I found the proof of this theorem hard to follow. I can understand the individual steps but I feel that I am still missing a global intuition for the strategy used. In this post I describe the proof and present the partial intuition I have for it. Close to the bifurcation point the unique eigenvalue close to zero, call it \mu, is a smooth function of x and \alpha because it is of multiplicity one. The derivative g' is also a smooth function. The aim is to show that they have the same sign. This would be enough to prove the desired stability statement. Suppose that the gradient of g' at x_0 is non-zero. Then the zero set of g is a submanifold in a neighbourhood of x_0. It turns out that \mu vanishes on that manifold. If we could show that the gradient of \mu is non-zero there then it would follow that the sign of \mu off the manifold is determined by that of g'. With suitable sign conventions they are equal and this is the desired conclusion. The statement about the vanishing of \mu is relatively easy to prove. Differentiating the basic equations arising in the Lyapunov-Schmidt reduction shows that the derivative of F applied to the gradient of a function \Omega arising in the reduction process is zero. Thus the derivative of F has a zero eigenvalue and it can only be equal to \mu. For by the continuous dependence of eigenvalues no other eigenvalue can come close to zero in a neighbourhood of the bifurcation point.

After this the argument becomes more complicated since in general the gradients of g' and \mu could be zero. This is got around by introducing a deformation of the original problem depending on an additional parameter \beta and letting \beta tend to zero at the end of the day to recover the original problem. The deformed problem is defined by the function \tilde F(y,\alpha,\beta)=F(y,\alpha)+\beta y. Lyapunov-Schmidt reduction is applied to \tilde F to get a function \tilde g. Let \tilde\mu be the eigenvalue of D\tilde F which is analogous to the eigenvalue \mu of DF. From what was said above it follows that, in a notation which is hopefully clear, \tilde g_x=0 implies \tilde\mu=0. We now want to show that the gradients of these two functions are non-zero. Lyapunov-Schmidt theory includes a formula expressing \tilde g_{x\beta} in terms of F. This formula allows us to prove that \tilde g_{x\beta}(0,0,0)=\langle v_0^*,v_0\rangle>0. Next we turn to the gradient of \tilde \mu, more specifically to the derivative of \tilde \mu with respect to \beta. First it is proved that \tilde\Omega (0,0,\beta)=0 for all \beta. I omit the proof, which is not hard. Differentiating \tilde F and evaluating at the point (0,0,\beta) shows that v_0 is an eigenvalue of D\tilde F there with eigenvalue \beta. Hence \tilde\mu (0,0,\beta)=0 for all \beta. Putting these facts together shows that \tilde\mu (\tilde \Omega,0,\beta)=\beta and the derivative of \tilde\mu (\tilde \Omega,0,\beta) with respect to \beta at the bifurcation point is equal to one.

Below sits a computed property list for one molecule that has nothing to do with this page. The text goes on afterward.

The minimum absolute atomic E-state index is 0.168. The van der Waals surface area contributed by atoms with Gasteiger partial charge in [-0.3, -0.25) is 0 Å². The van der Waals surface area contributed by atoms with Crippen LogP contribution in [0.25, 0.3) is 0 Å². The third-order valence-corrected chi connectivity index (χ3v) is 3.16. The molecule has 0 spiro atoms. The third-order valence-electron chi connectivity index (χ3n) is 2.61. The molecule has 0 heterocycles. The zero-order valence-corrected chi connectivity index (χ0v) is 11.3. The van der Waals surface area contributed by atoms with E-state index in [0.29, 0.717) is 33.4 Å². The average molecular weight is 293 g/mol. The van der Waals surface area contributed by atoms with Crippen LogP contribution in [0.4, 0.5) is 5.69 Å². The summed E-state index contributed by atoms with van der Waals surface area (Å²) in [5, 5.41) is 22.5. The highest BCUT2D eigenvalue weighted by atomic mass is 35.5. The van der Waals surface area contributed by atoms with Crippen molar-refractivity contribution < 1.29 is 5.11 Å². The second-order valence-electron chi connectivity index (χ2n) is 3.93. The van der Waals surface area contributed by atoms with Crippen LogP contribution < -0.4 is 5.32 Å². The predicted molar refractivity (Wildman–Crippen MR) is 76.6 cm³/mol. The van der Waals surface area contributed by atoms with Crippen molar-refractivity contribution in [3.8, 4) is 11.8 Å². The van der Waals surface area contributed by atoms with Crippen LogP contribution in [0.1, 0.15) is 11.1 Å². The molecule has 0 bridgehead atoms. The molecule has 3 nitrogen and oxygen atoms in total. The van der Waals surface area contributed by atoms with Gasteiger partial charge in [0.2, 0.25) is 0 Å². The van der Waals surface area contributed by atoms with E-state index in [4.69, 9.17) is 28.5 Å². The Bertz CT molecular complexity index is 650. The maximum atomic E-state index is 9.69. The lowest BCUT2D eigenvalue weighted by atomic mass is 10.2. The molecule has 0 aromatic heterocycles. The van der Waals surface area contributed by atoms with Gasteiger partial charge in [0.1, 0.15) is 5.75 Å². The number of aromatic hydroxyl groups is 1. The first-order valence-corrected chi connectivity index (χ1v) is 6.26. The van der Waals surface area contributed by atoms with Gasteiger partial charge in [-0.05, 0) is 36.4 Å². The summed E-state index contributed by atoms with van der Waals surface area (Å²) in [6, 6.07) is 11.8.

We now use the following general fact. If f_1 and f_2 are two smooth functions, f_2 vanishes whenever f_1 does and the gradients of both functions are non-zero then f_2/f_1 extends smoothly to the zero set of f_1 and the value of the extension there is given by the ratio of the gradients (which are necessarily proportional to each other). In our example we get \tilde\mu(\tilde\Omega,\alpha,\beta)=\tilde a(x,\alpha,\beta)\tilde g_x(x,\alpha,\beta) with \tilde a(0,0,0)=[\frac{\partial}{\partial\beta}(\tilde\Omega,0,0)]/\tilde g_{x\beta}(0,0,0)]>0. Setting \beta=0 in the first equation then gives the desired conclusion.